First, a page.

Walker, who is originally from Qualicum Beach, B.C., began volunteering in high school while taking part in a leadership class and has since made volunteering a central part of her life.
“There are a lot of people — and animals — in the world that aren’t able to help themselves, just as there are a lot of people that are very fortunate to live happy and healthy lives. I think that sharing any knowledge, time or money we can spare to help those in need bridges the gap … and makes the world a better place,” says Walker.
Five months ago Walker began taking care of Broccoli after a WCVM faculty member sent an email out to see if anyone could foster the young black Labrador retriever.
Broccoli had been surrendered to the Saskatoon SPCA in August 2018 after he was hit by a car. He was brought to the college’s Veterinary Medical Centre (VMC) with a fractured femur, and surgeons worked to repair his leg by placing a bone plate and a pin in his femur.
A week after Broccoli’s first surgery, one of the screws in his bone plate broke and had to undergo another surgery.
“He was quite a bouncy puppy and kept trying to escape from his kennel,” says Walker.
While rescue organizations typically opt to amputate a pet’s leg when the break is so severe, the Saskatoon SPCA decided to try and fix Broccoli’s leg because he was so young. The college’s Good Samaritan Fund helped with the cost of his surgeries.
“Amputation would have had a dramatic effect on his life,” says Walker. She says that in addition to his broken leg, Broccoli was very thin and in poor body condition. He also suffered severe separation anxiety.
“I thought it would be a good way to learn more about rehabilitative medicine, plus I’d be helping an animal in need,” she says.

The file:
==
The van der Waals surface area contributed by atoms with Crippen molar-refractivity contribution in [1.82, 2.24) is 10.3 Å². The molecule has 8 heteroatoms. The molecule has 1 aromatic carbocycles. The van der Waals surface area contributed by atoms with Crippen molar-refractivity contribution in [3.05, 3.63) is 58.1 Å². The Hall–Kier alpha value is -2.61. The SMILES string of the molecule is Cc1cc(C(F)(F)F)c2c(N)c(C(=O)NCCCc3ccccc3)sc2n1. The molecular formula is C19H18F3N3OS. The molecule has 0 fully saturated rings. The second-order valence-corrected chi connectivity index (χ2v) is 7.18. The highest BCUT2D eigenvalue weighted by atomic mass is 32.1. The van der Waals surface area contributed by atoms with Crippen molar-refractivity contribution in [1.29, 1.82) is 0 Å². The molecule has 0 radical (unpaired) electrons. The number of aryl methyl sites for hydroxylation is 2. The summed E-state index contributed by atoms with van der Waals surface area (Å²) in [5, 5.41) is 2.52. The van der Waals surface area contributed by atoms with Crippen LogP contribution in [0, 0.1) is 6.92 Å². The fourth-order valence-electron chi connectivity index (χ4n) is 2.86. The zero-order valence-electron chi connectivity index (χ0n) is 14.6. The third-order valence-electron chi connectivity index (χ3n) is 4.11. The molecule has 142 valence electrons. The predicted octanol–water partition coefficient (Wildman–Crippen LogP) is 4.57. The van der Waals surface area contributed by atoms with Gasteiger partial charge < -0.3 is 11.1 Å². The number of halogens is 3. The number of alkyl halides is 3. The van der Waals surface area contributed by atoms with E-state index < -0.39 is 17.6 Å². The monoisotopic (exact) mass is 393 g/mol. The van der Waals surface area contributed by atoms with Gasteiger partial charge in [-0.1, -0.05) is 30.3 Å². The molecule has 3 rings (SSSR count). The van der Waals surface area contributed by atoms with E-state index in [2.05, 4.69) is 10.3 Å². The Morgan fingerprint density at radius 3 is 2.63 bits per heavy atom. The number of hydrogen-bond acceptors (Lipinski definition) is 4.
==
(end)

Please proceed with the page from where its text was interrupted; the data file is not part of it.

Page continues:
After a meeting with the SPCA, Walker took Broccoli home, beginning an intense schedule of short walks, rehabilitation and training.
Broccoli required icing, massage and heat to his leg, as well as medication and rehabilitation sessions three times daily. In the beginning, Walker had to carry him up and down the stairs of her basement apartment.
“I woke up really early every day,” she says of the rigorous schedule.
While Broccoli was cleared to begin regular movement in November 2018, Walker and the VMC’s rehabilitation team realized he wasn’t improving. He went for a third surgery to remove the bone plate in his leg in early December.
“After his third surgery, I was on the verge of a breakdown,” says Walker. “We had come so far and it was 20 steps backwards with his leg and his behaviour.”
After the surgery, Broccoli and Walker went back to work with an intensive schedule of exercises, obedience training, hydrotherapy at Saskatoon WaterPaws, and rehabilitation at the VMC.
At the end of January, Broccoli was cleared by the VMC’s rehabilitation team to start returning to full function. He’s now enjoying regular trips to the dog park.
“We all thought he would be a ‘foster dog’ for four to six weeks – but he had some complications along his journey of recovery, and here we are, five months later.”
Taking care of Broccoli has been life changing for Walker, who chronicles his adventures through a heartwarming Instagram account (@adventuresofbroccoli). By scrolling through the photos, you can watch Broccoli’s transformation into a bright-eyed, energetic dog — thanks to Walker’s love and attention.
“It has cost a lot of money, and it’s very time consuming, but it’s made me so much happier,” says Walker. “It gives me a reason to wake up in the morning and motivates me to be better at everything.”
At the beginning of March, Walker decided to make it official, and adopted Broccoli. From foster pup to forever home, their story is an amazing example of how giving back can change lives.
The WCVM's Good Samaritan Fund supports medical treatment for animals that are ownerless or owned by clients who can not pay for care due to circumstances beyond their control. In some instances, these medical cases also present a teaching opportunity for veterinary students at the WCVM. Click this link for more information about donating to the Good Samaritan Fund.
Article re-posted on .
View original article.